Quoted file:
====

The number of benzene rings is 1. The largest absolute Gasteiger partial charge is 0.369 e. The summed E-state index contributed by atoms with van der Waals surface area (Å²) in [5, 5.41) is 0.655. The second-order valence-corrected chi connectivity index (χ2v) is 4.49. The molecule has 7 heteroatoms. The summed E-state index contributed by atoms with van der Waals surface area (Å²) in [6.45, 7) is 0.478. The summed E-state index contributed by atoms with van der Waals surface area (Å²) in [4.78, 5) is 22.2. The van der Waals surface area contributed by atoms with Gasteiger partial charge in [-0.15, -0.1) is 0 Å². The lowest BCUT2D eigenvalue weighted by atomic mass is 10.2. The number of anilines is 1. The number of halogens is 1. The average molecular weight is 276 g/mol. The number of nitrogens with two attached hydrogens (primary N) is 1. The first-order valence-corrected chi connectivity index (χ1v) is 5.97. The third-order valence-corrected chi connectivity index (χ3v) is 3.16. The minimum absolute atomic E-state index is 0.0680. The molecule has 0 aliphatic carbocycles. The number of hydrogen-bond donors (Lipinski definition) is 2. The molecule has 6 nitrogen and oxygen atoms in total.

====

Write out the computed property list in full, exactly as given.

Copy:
The number of benzene rings is 1. The largest absolute Gasteiger partial charge is 0.369 e. The summed E-state index contributed by atoms with van der Waals surface area (Å²) in [5, 5.41) is 0.655. The second-order valence-corrected chi connectivity index (χ2v) is 4.49. The molecule has 7 heteroatoms. The summed E-state index contributed by atoms with van der Waals surface area (Å²) in [6.45, 7) is 0.478. The summed E-state index contributed by atoms with van der Waals surface area (Å²) in [4.78, 5) is 22.2. The van der Waals surface area contributed by atoms with Gasteiger partial charge in [-0.15, -0.1) is 0 Å². The lowest BCUT2D eigenvalue weighted by atomic mass is 10.2. The number of anilines is 1. The number of halogens is 1. The average molecular weight is 276 g/mol. The number of nitrogens with two attached hydrogens (primary N) is 1. The first-order valence-corrected chi connectivity index (χ1v) is 5.97. The third-order valence-corrected chi connectivity index (χ3v) is 3.16. The minimum absolute atomic E-state index is 0.0680. The molecule has 0 aliphatic carbocycles. The number of hydrogen-bond donors (Lipinski definition) is 2. The molecule has 6 nitrogen and oxygen atoms in total.